Purpose: Farnesyltransferase (FTase) inhibitors, which were designed to inhibit oncogenic Ras, act synergistically with tamoxifen in preclinical breast cancer models. We studied the safety and toxicity of tipifarnib in combination with tamoxifen in metastatic breast cancer. The pharmacokinetics and pharmacodynamics of tipifarnib were also assessed.

Patients and Methods: Patients with metastatic, hormone receptor–positive breast cancer were enrolled. Two cohorts of patients were treated with tipifarnib at either 200 or 300 mg p.o. twice daily for 21 of 28 days. Tamoxifen (20 mg once daily) was started after 1 week of tipifarnib monotherapy to perform pharmacokinetics and FTase inhibition levels in peripheral blood mononuclear cells with tipifarnib alone and with tipifarnib and tamoxifen.

Results: A total of 12 heavily pretreated patients with prior progression on hormonal therapy were enrolled. Minimal toxicity was observed at the 200-mg dose level of tipifarnib. At the 300-mg dose, all six patients required dose reduction of tipifarnib due to toxicities that included grade 2 nausea, rash, and fatigue and grade 3 diarrhea and neutropenia. Tipifarnib pharmacokinetic and pharmacodynamic variables were similar in the presence and absence of tamoxifen. Average FTase inhibition was 42% at 200 mg and 54% at 300 mg in peripheral blood mononuclear cells. Of the 12 patients treated, there were two partial responses and one stable disease for >6 months.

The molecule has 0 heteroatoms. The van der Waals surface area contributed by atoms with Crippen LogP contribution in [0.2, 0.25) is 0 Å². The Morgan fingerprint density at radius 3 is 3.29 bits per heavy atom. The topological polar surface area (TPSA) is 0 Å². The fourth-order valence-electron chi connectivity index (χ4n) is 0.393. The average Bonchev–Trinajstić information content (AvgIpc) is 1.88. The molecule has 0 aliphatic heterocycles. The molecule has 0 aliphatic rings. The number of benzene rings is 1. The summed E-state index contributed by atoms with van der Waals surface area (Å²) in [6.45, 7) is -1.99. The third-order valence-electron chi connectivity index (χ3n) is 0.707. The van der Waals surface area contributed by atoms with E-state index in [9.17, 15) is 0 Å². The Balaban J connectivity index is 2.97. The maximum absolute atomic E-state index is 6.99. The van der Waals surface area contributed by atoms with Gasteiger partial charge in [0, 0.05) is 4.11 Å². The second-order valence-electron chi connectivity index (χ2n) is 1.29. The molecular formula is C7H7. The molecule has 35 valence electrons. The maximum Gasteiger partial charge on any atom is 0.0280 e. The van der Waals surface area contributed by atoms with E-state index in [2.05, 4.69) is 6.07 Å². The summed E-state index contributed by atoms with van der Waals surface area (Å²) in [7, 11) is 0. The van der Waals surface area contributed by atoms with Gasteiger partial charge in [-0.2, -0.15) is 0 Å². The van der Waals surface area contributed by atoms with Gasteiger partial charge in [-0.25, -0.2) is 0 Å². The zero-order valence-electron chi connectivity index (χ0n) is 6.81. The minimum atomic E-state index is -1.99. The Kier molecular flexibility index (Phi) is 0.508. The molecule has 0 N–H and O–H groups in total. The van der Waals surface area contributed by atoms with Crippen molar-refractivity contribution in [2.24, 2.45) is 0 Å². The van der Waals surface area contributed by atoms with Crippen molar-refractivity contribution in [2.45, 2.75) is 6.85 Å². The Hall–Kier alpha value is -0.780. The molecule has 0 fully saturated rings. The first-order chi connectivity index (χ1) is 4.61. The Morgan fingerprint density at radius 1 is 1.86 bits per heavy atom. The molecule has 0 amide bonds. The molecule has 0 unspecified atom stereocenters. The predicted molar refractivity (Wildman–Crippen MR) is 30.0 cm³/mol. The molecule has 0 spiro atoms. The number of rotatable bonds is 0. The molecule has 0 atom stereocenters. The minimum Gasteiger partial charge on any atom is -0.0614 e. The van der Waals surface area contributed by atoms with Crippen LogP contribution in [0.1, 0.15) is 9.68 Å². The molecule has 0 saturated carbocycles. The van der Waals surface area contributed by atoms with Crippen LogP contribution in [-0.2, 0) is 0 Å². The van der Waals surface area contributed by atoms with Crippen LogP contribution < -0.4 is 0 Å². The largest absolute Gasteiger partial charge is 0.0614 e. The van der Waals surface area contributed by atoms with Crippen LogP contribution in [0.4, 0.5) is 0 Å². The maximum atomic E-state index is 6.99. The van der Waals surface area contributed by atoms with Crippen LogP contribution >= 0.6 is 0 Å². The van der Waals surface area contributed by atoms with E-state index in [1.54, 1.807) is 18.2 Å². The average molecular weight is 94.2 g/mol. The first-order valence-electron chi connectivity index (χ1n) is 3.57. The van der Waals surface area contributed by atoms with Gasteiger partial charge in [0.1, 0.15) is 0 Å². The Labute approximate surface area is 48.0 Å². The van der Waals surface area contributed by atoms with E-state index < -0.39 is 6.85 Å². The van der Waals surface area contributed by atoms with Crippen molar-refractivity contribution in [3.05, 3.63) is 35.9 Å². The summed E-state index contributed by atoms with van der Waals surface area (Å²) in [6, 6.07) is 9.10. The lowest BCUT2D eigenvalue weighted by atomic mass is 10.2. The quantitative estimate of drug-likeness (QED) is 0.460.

Conclusions: Tipifarnib (200 mg twice daily for 21 of 28 days) and tamoxifen (20 mg once daily) can be given safely with minimal toxicity. Tamoxifen does not have a significant effect on tipifarnib pharmacokinetics.

The use of hormonal therapy for the treatment and prevention of breast cancer over the past century provides a glimpse of the potential impact and limitations of targeted anticancer therapies. In the metastatic setting, hormonal therapy achieves response rates between 30% and 70% with minimal side effects (1); however, all patients eventually develop hormone-refractory disease. The molecular basis of this resistance to hormonal treatment has been studied in some detail and multiple mechanisms have been identified. One well-described mode of hormone resistance is crosstalk between growth factor receptor pathways, such as epidermal growth factor receptor, HER2-neu, and insulin-like growth factor receptor-I, and the estrogen receptor (ER) signaling pathway (2). Activation of these growth factor receptor pathways leads to downstream kinase activity resulting in phosphorylation of ER and its coactivators. This phosphorylation facilitates ER-mediated gene transcription in an estrogen-independent fashion. Interestingly, in a reciprocal fashion, membrane-associated ER can also lead to activation of growth factor receptors and downstream kinases (3). This bidirectional crosstalk results in redundancy of the growth signal.